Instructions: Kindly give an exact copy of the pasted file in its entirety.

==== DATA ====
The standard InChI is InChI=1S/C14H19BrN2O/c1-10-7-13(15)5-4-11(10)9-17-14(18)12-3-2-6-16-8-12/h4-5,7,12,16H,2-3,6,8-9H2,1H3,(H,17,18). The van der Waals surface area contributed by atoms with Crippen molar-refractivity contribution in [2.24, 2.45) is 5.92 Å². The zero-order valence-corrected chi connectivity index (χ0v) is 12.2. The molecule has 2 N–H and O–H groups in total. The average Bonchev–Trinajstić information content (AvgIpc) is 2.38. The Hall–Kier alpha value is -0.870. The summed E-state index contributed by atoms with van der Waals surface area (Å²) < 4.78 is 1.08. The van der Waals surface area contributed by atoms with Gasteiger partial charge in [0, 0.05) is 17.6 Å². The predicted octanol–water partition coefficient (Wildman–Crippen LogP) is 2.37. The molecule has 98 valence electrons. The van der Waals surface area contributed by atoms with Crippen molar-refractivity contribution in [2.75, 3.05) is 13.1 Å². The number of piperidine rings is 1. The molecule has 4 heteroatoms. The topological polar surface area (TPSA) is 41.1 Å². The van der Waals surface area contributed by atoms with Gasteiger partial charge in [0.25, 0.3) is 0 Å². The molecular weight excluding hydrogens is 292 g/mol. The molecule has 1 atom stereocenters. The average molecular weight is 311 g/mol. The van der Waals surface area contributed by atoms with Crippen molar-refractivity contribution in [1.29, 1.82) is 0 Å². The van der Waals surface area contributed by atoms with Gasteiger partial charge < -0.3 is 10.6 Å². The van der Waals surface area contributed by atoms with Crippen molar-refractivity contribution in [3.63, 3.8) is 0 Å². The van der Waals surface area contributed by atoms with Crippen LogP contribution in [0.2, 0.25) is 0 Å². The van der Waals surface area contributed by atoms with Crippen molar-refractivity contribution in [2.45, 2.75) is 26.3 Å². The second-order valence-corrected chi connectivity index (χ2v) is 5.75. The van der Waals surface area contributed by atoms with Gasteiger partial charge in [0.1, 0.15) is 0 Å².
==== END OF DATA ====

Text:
The standard InChI is InChI=1S/C14H19BrN2O/c1-10-7-13(15)5-4-11(10)9-17-14(18)12-3-2-6-16-8-12/h4-5,7,12,16H,2-3,6,8-9H2,1H3,(H,17,18). The van der Waals surface area contributed by atoms with Crippen molar-refractivity contribution in [2.24, 2.45) is 5.92 Å². The zero-order valence-corrected chi connectivity index (χ0v) is 12.2. The molecule has 2 N–H and O–H groups in total. The average Bonchev–Trinajstić information content (AvgIpc) is 2.38. The Hall–Kier alpha value is -0.870. The summed E-state index contributed by atoms with van der Waals surface area (Å²) < 4.78 is 1.08. The van der Waals surface area contributed by atoms with Gasteiger partial charge in [0, 0.05) is 17.6 Å². The predicted octanol–water partition coefficient (Wildman–Crippen LogP) is 2.37. The molecule has 98 valence electrons. The van der Waals surface area contributed by atoms with Crippen molar-refractivity contribution in [2.75, 3.05) is 13.1 Å². The number of piperidine rings is 1. The molecule has 4 heteroatoms. The topological polar surface area (TPSA) is 41.1 Å². The van der Waals surface area contributed by atoms with Gasteiger partial charge in [0.25, 0.3) is 0 Å². The molecular weight excluding hydrogens is 292 g/mol. The molecule has 1 atom stereocenters. The average molecular weight is 311 g/mol. The van der Waals surface area contributed by atoms with Crippen molar-refractivity contribution in [1.29, 1.82) is 0 Å². The van der Waals surface area contributed by atoms with Gasteiger partial charge < -0.3 is 10.6 Å². The van der Waals surface area contributed by atoms with Crippen molar-refractivity contribution in [3.63, 3.8) is 0 Å². The van der Waals surface area contributed by atoms with Crippen LogP contribution in [0.2, 0.25) is 0 Å². The van der Waals surface area contributed by atoms with Crippen molar-refractivity contribution in [2.45, 2.75) is 26.3 Å². The second-order valence-corrected chi connectivity index (χ2v) is 5.75. The van der Waals surface area contributed by atoms with Gasteiger partial charge in [0.1, 0.15) is 0 Å².